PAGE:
Tag Archives: FX

The Americans: The Complete Series

“When a person is born, he can embark on only one of three roads of life. If you go right, the wolves will eat you. If you go left, you will eat the wolves. If you go straight, you will eat yourself.”

-Anton Chekhov, 1878

We’ve become accustomed to television series that end in ultimate victory, ultimate defeat, or some combination.   Most of the time, this takes the form of tying up loose ends in a clearly defined and satisfying manner.  The Americans does not end neatly.  It was never about tying up loose ends.  It was about the lies the characters tell themselves and each other.

The Americans has one of the strongest pilots and series finales of any great television drama. The pilot works because it sets up everything that the show will become best known for: suspense, car chases, 80’s musical cues, and tensions within and without the Jennings household. The pilot sets up a world and makes the viewer want to keep visiting it.

Right now, its last episode feels like the best conclusion of all time, although I’m sure some of that luster will fade as time goes by.  Or maybe not.  Philip and Elizabeth escape, but lose their children, and part of their souls, in the process.  We, the viewers, might seek justice for all of the horrible things these two have done in the name of Mother Russia, but dishing out cosmic punishment was never The Americans’ game.  No, the real enemy was never the KGB or the FBI.  The real enemy was always the enemy within.

Elizabeth was ever the zealot, and at times, purely evil.  She may have done one good thing by icing Tatiana, but does that make up for everything else she has done?  There is a brief dream sequence in the finale that serves the purpose of showing that, in the end, Elizabeth has given up on and destroyed herself in service of a lost cause. She ends the series alive, but filled with regret.

Philip was never as committed to the spy game as Elizabeth.  He seemed to fall into the life by inertia – it gave him an outlet for his violent anger and an excuse to leave a bleak future in Russia.   He experiences more character growth, and with it growing guilt, than any other character on the show. The guilt may come crashing down on Elizabeth in the very last episodes of the series, for for Philip, there hasn’t been anything else for a long time.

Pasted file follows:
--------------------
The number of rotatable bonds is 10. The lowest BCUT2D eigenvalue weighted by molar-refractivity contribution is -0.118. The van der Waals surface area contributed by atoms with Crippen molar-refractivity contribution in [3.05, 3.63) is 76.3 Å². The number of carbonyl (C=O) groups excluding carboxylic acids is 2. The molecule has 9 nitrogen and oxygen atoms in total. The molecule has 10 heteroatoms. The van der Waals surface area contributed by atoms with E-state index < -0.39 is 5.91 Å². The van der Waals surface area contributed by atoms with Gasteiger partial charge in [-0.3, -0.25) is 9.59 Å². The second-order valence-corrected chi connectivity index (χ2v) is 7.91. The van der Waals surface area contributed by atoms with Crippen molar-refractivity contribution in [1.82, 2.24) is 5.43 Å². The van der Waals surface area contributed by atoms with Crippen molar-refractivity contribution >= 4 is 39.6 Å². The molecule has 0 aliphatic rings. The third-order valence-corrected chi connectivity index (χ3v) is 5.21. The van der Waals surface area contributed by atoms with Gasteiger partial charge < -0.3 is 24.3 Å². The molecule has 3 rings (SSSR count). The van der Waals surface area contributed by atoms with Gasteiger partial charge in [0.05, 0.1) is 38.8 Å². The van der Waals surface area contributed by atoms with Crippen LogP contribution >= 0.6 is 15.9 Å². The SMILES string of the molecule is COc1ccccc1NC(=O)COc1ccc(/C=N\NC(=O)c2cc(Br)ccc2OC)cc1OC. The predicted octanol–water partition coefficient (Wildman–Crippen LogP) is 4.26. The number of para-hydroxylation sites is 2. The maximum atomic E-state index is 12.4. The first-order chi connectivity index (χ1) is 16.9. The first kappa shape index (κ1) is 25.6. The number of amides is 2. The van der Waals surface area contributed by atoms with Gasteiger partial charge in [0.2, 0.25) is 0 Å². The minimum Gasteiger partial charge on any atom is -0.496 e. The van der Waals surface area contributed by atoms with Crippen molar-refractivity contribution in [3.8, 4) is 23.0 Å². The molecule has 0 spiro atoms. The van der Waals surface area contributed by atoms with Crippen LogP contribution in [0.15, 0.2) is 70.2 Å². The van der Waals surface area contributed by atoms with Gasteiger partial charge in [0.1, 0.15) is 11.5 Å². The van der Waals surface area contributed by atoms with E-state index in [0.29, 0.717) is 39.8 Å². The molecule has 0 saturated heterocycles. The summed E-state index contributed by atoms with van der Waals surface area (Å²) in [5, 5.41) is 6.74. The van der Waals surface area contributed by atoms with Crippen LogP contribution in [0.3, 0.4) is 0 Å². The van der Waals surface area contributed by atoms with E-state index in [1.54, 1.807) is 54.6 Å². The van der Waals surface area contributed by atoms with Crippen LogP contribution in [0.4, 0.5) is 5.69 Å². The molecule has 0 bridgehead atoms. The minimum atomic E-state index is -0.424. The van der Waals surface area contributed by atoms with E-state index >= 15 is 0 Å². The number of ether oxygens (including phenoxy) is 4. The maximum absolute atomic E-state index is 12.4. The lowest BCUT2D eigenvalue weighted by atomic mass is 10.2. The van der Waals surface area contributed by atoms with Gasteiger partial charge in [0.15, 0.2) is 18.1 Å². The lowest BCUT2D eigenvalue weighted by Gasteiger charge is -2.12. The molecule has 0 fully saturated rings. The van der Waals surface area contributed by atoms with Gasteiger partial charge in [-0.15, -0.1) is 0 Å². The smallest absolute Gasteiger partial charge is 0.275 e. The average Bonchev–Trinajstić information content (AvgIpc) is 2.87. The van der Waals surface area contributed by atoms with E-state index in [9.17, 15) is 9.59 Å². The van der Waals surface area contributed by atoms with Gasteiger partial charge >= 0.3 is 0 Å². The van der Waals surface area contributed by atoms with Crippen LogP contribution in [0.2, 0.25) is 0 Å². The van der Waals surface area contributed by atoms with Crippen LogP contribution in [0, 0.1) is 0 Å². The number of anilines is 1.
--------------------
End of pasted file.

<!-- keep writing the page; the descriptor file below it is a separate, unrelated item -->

Stan is a more sympathetic character, but far from perfect.  After all, he killed a Russian agent in cold blood back in the first season amd destroyed the lives of both Nina and Oleg.  In the end, he’s left with the guilt of not finding out about the Jenningses sooner, and suspicion that his wife might not be who she says she is.

The Jennings children fare better in the end, especially Henry, who by all accounts will be able to move on with his life if he chooses to do so.  Paige may have a harder time, but there’s not proof that she knows much of anything or that she was training to be a spy herself.  All Stan knows is that she knows, he doesn’t know the extent of her actions.

The Americans wasn’t a perfect series. Like most dramas, it had its weak points. Season five was a let down, although it certainly wasn’t bad. Indeed, almost every great drama has a weak season or two, oftentimes the second to last one.

Still, by dwelling in the dark corners and avoiding spy versus spy clichés, The Americans started and finished better than arguably any other show. The show had its share of climaxes and showdowns, but not at the end of the day. No, in the end The Americans wasn’t about the wolves eating or being eaten. It was about the wolves eating themselves.

(c) 2018 D.G. McCabe

Music Television: Why “Atlanta” Succeeds and “Vinyl” Failed

FX’s “Atlanta” is one of the best new shows of the year.  It’s received critical acclaim, solid ratings, and that all-important social media buzz that separates the wheat from the chaff.  After watching the first couple of episodes (I’m not caught up, so no recaps I’m afraid), I can see why it has become so popular, so fast.  It’s a funny, thoughtful, and well written show about starting from the bottom in today’s music industry (among other things).  It also happens to be the brainchild of one of the most talented people in entertainment – Grammy nominated musician and acclaimed actor Donald Glover.

Meanwhile, last spring, HBO introduced us to a show called Vinyl.  Like Atlanta, it is also about the music industry.  Like Atlanta, it had some heavyweight creative power behind it (Mick Jagger, Martin Scorsese, Terrance Winter).  That’s where the similarities end.  Unfortunately for HBO and the two hours of my life I wasted on the pilot, Vinyl went straight to the discount rack.  And not the nice, record store discount rack – I mean the one at the gas station off highway 95 in the middle of Jersey.